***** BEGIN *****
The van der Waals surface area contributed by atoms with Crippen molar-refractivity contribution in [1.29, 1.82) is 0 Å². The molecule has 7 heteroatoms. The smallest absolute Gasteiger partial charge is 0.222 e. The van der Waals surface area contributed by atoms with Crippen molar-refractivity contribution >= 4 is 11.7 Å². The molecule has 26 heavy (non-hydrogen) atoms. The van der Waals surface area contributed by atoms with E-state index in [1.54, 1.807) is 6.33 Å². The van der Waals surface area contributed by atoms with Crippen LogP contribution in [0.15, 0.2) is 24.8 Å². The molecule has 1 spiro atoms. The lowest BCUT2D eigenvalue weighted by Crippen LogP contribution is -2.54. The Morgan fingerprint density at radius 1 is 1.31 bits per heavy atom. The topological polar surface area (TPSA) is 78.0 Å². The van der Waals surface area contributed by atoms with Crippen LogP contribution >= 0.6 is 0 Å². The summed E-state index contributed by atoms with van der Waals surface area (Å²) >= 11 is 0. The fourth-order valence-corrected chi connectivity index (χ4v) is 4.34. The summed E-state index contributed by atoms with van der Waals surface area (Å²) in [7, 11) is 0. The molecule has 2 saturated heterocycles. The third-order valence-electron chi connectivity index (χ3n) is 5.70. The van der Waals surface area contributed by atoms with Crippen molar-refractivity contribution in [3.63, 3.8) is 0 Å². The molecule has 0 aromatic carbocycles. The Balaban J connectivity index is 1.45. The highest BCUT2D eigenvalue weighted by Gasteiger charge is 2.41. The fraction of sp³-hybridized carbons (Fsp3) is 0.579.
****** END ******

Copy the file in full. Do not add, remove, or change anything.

The van der Waals surface area contributed by atoms with Crippen molar-refractivity contribution in [1.29, 1.82) is 0 Å². The molecule has 7 heteroatoms. The smallest absolute Gasteiger partial charge is 0.222 e. The van der Waals surface area contributed by atoms with Crippen molar-refractivity contribution >= 4 is 11.7 Å². The molecule has 26 heavy (non-hydrogen) atoms. The van der Waals surface area contributed by atoms with E-state index in [1.54, 1.807) is 6.33 Å². The van der Waals surface area contributed by atoms with Crippen LogP contribution in [0.15, 0.2) is 24.8 Å². The molecule has 1 spiro atoms. The lowest BCUT2D eigenvalue weighted by Crippen LogP contribution is -2.54. The Morgan fingerprint density at radius 1 is 1.31 bits per heavy atom. The topological polar surface area (TPSA) is 78.0 Å². The van der Waals surface area contributed by atoms with Crippen LogP contribution >= 0.6 is 0 Å². The summed E-state index contributed by atoms with van der Waals surface area (Å²) >= 11 is 0. The fourth-order valence-corrected chi connectivity index (χ4v) is 4.34. The summed E-state index contributed by atoms with van der Waals surface area (Å²) in [7, 11) is 0. The molecule has 2 saturated heterocycles. The third-order valence-electron chi connectivity index (χ3n) is 5.70. The van der Waals surface area contributed by atoms with Crippen molar-refractivity contribution in [3.63, 3.8) is 0 Å². The molecule has 0 aromatic carbocycles. The Balaban J connectivity index is 1.45. The highest BCUT2D eigenvalue weighted by Gasteiger charge is 2.41. The fraction of sp³-hybridized carbons (Fsp3) is 0.579.